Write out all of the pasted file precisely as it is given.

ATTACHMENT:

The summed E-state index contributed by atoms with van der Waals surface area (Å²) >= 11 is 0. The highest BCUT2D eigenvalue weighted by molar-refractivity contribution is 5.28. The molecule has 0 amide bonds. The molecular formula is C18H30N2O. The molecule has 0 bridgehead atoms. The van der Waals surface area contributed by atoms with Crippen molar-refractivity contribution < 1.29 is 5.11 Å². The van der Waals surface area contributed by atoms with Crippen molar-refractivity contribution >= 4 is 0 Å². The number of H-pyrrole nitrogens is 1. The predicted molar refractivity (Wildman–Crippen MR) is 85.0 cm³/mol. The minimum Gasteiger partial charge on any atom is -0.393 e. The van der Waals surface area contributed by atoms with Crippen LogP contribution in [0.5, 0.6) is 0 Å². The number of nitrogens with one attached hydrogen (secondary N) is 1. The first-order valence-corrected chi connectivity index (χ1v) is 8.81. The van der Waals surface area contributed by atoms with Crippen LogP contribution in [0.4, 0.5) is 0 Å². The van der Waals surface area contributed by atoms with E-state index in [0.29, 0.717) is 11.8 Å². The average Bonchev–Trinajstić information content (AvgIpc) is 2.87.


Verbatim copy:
The summed E-state index contributed by atoms with van der Waals surface area (Å²) >= 11 is 0. The highest BCUT2D eigenvalue weighted by molar-refractivity contribution is 5.28. The molecule has 0 amide bonds. The molecular formula is C18H30N2O. The molecule has 0 bridgehead atoms. The van der Waals surface area contributed by atoms with Crippen molar-refractivity contribution < 1.29 is 5.11 Å². The van der Waals surface area contributed by atoms with Crippen molar-refractivity contribution >= 4 is 0 Å². The number of H-pyrrole nitrogens is 1. The predicted molar refractivity (Wildman–Crippen MR) is 85.0 cm³/mol. The minimum Gasteiger partial charge on any atom is -0.393 e. The van der Waals surface area contributed by atoms with Crippen LogP contribution in [0.5, 0.6) is 0 Å². The number of nitrogens with one attached hydrogen (secondary N) is 1. The first-order valence-corrected chi connectivity index (χ1v) is 8.81. The van der Waals surface area contributed by atoms with Crippen LogP contribution in [0.4, 0.5) is 0 Å². The van der Waals surface area contributed by atoms with E-state index in [0.29, 0.717) is 11.8 Å². The average Bonchev–Trinajstić information content (AvgIpc) is 2.87.